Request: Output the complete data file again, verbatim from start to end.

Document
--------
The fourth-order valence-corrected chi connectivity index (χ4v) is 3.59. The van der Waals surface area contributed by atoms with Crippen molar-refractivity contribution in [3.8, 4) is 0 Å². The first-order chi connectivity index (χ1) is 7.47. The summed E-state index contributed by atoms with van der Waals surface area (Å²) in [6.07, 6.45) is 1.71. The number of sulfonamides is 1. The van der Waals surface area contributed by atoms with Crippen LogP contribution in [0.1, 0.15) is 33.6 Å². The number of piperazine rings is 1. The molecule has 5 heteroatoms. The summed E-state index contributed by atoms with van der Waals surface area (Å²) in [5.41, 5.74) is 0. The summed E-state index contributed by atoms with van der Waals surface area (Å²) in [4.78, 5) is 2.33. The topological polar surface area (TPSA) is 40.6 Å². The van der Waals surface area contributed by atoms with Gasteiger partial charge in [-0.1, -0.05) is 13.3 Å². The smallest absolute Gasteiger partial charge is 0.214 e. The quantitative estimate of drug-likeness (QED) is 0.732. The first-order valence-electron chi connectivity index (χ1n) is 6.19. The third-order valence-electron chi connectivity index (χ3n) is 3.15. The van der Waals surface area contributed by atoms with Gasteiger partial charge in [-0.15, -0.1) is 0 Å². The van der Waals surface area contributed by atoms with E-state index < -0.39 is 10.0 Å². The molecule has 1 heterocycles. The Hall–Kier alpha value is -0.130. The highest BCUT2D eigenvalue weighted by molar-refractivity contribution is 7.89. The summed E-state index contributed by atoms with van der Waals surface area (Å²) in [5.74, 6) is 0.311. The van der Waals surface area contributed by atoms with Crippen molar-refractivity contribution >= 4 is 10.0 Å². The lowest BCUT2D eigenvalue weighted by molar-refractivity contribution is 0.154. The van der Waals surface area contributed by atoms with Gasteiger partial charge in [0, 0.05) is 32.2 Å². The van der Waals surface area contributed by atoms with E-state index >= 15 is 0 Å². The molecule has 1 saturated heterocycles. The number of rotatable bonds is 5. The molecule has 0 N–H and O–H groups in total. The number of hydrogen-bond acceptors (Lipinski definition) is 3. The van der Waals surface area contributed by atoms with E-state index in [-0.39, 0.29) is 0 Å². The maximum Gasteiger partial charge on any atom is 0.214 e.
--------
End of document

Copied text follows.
The fourth-order valence-corrected chi connectivity index (χ4v) is 3.59. The van der Waals surface area contributed by atoms with Crippen molar-refractivity contribution in [3.8, 4) is 0 Å². The first-order chi connectivity index (χ1) is 7.47. The summed E-state index contributed by atoms with van der Waals surface area (Å²) in [6.07, 6.45) is 1.71. The number of sulfonamides is 1. The van der Waals surface area contributed by atoms with Crippen LogP contribution in [0.1, 0.15) is 33.6 Å². The number of piperazine rings is 1. The molecule has 5 heteroatoms. The summed E-state index contributed by atoms with van der Waals surface area (Å²) in [5.41, 5.74) is 0. The summed E-state index contributed by atoms with van der Waals surface area (Å²) in [4.78, 5) is 2.33. The topological polar surface area (TPSA) is 40.6 Å². The van der Waals surface area contributed by atoms with Gasteiger partial charge in [-0.1, -0.05) is 13.3 Å². The smallest absolute Gasteiger partial charge is 0.214 e. The quantitative estimate of drug-likeness (QED) is 0.732. The first-order valence-electron chi connectivity index (χ1n) is 6.19. The third-order valence-electron chi connectivity index (χ3n) is 3.15. The van der Waals surface area contributed by atoms with Gasteiger partial charge in [-0.15, -0.1) is 0 Å². The van der Waals surface area contributed by atoms with E-state index < -0.39 is 10.0 Å². The molecule has 1 heterocycles. The Hall–Kier alpha value is -0.130. The highest BCUT2D eigenvalue weighted by molar-refractivity contribution is 7.89. The summed E-state index contributed by atoms with van der Waals surface area (Å²) in [5.74, 6) is 0.311. The van der Waals surface area contributed by atoms with Crippen molar-refractivity contribution >= 4 is 10.0 Å². The lowest BCUT2D eigenvalue weighted by molar-refractivity contribution is 0.154. The van der Waals surface area contributed by atoms with Gasteiger partial charge in [0, 0.05) is 32.2 Å². The van der Waals surface area contributed by atoms with E-state index >= 15 is 0 Å². The molecule has 1 saturated heterocycles. The number of rotatable bonds is 5. The molecule has 0 N–H and O–H groups in total. The number of hydrogen-bond acceptors (Lipinski definition) is 3. The van der Waals surface area contributed by atoms with E-state index in [-0.39, 0.29) is 0 Å². The maximum Gasteiger partial charge on any atom is 0.214 e.